Besides the impending threat of embarrassing death, there is, of course, a story going on. Earth destroyed… Yeah, yeah… The remnants of humanity now searching for a new home… blah, blah… Oh, suddenly you’re stranded by a mysterio-blah… Some ancient alien BLAAAAH! It ain’t an original tale they’re spinning. But it’s not lazily done, either. Do you like strange, stat-boosting, alien artifacts? You got it! How about vast hieroglyphs depicting the trials and tribulations of an alien race? Ta-da! Fan of Flashback? Have frikkin’ portable teleporter, buddy! Frequently, I play games for the sake of the story it tells. Godly staying power, ample energy pickups, the ability to not die from dehydration whilst just standing on a beach… In many games these things are taken for granted, so you can go ahead and look around every corner, seeking enlightenment from endless reams of lore. For a long while on this passive-aggressive planet, you’re kept so busy keeping healthy that you seem to pretty much accept what’s going on without a second thought, and get on with surviving; a welcome change of late… Honestly, who could be arsed reading through the books in Skyrim? Admittedly, I did open them all to page one, just in case there was any skill learning to be had. Don’t worry, though; in this game your route through creepy environs eventually shoves it’s tasty sub-plot right in your face, and things begin to get little freaky!

Be advised, The Solus Project is currently in a pre-release state right now. You can download it for free and play an hour to test it out. After this, it’s £11.99 for keeps. With that in mind, the start screen could be prettier, the slow loading times and delayed rendering of textures once that’s done needs to be improved, and the sometimes ropy controls could be tightened. These are my own personal annoyances, little things that may very well be fixed.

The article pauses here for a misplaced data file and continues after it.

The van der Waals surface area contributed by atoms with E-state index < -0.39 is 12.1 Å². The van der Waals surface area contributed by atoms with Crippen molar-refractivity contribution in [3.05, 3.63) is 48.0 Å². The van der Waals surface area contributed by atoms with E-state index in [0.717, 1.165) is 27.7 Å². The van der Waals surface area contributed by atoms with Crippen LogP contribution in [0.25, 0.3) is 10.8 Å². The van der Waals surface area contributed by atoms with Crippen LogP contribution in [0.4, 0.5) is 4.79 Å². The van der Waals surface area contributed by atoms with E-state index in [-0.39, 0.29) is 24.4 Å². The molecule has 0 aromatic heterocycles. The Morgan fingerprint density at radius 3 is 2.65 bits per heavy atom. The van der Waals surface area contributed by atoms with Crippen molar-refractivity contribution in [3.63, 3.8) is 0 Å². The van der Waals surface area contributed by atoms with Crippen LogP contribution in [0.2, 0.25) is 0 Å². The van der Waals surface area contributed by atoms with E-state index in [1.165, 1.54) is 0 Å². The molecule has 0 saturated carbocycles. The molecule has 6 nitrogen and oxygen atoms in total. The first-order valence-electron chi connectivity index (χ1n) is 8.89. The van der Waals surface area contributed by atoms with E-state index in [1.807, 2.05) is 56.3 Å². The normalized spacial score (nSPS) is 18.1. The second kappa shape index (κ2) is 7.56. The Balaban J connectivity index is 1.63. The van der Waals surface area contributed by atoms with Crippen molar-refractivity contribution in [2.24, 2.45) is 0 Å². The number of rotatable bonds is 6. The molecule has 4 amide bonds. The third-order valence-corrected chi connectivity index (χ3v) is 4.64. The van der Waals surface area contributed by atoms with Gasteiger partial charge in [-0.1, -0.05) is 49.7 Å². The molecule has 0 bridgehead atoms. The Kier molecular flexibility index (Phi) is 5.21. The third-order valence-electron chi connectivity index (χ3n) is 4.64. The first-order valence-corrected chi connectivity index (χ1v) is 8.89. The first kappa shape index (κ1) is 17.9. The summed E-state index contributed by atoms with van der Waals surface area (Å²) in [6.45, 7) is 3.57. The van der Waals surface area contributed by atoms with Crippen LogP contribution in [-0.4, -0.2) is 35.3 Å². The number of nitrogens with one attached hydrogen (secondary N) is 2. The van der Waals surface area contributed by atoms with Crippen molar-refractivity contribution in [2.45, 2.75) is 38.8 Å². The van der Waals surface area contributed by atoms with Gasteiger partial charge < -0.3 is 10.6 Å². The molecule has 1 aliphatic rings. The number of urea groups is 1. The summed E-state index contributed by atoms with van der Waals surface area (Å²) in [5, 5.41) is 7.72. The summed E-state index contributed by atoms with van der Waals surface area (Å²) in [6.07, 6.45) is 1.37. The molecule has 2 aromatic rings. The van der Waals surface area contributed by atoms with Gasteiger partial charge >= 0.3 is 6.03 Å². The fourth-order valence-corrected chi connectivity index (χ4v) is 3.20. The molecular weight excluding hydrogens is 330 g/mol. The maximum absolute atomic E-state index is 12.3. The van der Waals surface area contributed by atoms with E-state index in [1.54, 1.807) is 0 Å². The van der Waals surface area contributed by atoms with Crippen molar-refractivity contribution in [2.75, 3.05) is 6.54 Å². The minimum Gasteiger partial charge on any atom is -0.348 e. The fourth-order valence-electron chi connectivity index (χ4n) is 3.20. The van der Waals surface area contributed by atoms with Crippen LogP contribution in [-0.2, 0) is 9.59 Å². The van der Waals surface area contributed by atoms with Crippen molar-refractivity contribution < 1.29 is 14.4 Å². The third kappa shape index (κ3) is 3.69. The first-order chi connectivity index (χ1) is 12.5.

solus-project-show-me-games-2Graphically, we’re treated to a stylised alien world, thanks to the Unreal 4 engine. It isn’t quite cartoony, yet vibrant colours and a thematic geometry run throughout. There’s also some nice, reactive effects around the edge of the screen to represent the formation of steamy sweat or frost on your mask, like you might’ve experienced in the Metro game series. Whilst dehydrated, I was even treated to red spots appearing in my field of vision, and I should imagine there’s other signs of imminent death I’ve yet to enjoy… Kinda. There’s a nice, long draw distance outdoors, something appreciated when you get up high. Sadly, some interiors can lead you to at times experience a very noticeable drop in framerate when there’s a lot of objects and structures nearby.

The audio is particularly well-integrated, with chilling chord chimes when your gaze swings upon a particularly odd scenario or, indeed, should you happen to look out over the ocean during a downpour and, lo, a bastarding TWISTER is cruising right towards your delicates, thankfully, you get a sudden and dramatic shift in tone and tempo, or else the gravity of your situation might be missed.

Overall, The Solus Project is a huge pile of cool little things that made other good games great. Right now, unfinished and unpolished, it is at least AS GOOD as the sum of its parts, and can only improve.

P.S. Did you like the smoke monster from Lost…?


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About the author

Christopher Bilsborough

I grew up on the edge of a large Northern town, just a little too far away to meet up with my pals very often. So, I learned to play alone, usually in the woods... Just as my formative years foretold, I find myself repeatedly immersed in single player games. Post-apocalypse, mid-apocalypse, dystopian futures, alternate pasts, shadowy subterfuge and altered reality... These are my preferred destinations. As gaming tech advances, I eagerly await exciting new ways in which I might further isolate myself...!